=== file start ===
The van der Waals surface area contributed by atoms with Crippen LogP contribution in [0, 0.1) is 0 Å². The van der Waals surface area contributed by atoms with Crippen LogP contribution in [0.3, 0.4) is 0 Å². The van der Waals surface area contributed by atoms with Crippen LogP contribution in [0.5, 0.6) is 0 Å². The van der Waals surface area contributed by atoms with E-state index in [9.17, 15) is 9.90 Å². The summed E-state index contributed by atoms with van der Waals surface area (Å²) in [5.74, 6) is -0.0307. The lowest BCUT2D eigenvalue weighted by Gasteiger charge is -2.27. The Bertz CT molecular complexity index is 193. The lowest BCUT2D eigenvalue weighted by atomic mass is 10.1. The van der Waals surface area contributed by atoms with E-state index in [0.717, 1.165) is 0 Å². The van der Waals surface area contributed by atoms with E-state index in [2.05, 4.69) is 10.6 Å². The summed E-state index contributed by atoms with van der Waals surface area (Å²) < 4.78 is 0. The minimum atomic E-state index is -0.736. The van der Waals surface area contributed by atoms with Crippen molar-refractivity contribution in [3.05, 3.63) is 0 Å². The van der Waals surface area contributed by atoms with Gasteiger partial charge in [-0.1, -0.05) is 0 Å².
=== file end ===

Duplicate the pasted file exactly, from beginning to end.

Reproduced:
The van der Waals surface area contributed by atoms with Crippen LogP contribution in [0, 0.1) is 0 Å². The van der Waals surface area contributed by atoms with Crippen LogP contribution in [0.3, 0.4) is 0 Å². The van der Waals surface area contributed by atoms with Crippen LogP contribution in [0.5, 0.6) is 0 Å². The van der Waals surface area contributed by atoms with E-state index in [9.17, 15) is 9.90 Å². The summed E-state index contributed by atoms with van der Waals surface area (Å²) in [5.74, 6) is -0.0307. The lowest BCUT2D eigenvalue weighted by Gasteiger charge is -2.27. The Bertz CT molecular complexity index is 193. The lowest BCUT2D eigenvalue weighted by atomic mass is 10.1. The van der Waals surface area contributed by atoms with E-state index in [0.717, 1.165) is 0 Å². The van der Waals surface area contributed by atoms with E-state index in [2.05, 4.69) is 10.6 Å². The summed E-state index contributed by atoms with van der Waals surface area (Å²) < 4.78 is 0. The minimum atomic E-state index is -0.736. The van der Waals surface area contributed by atoms with Crippen molar-refractivity contribution in [3.05, 3.63) is 0 Å². The van der Waals surface area contributed by atoms with Gasteiger partial charge in [-0.1, -0.05) is 0 Å².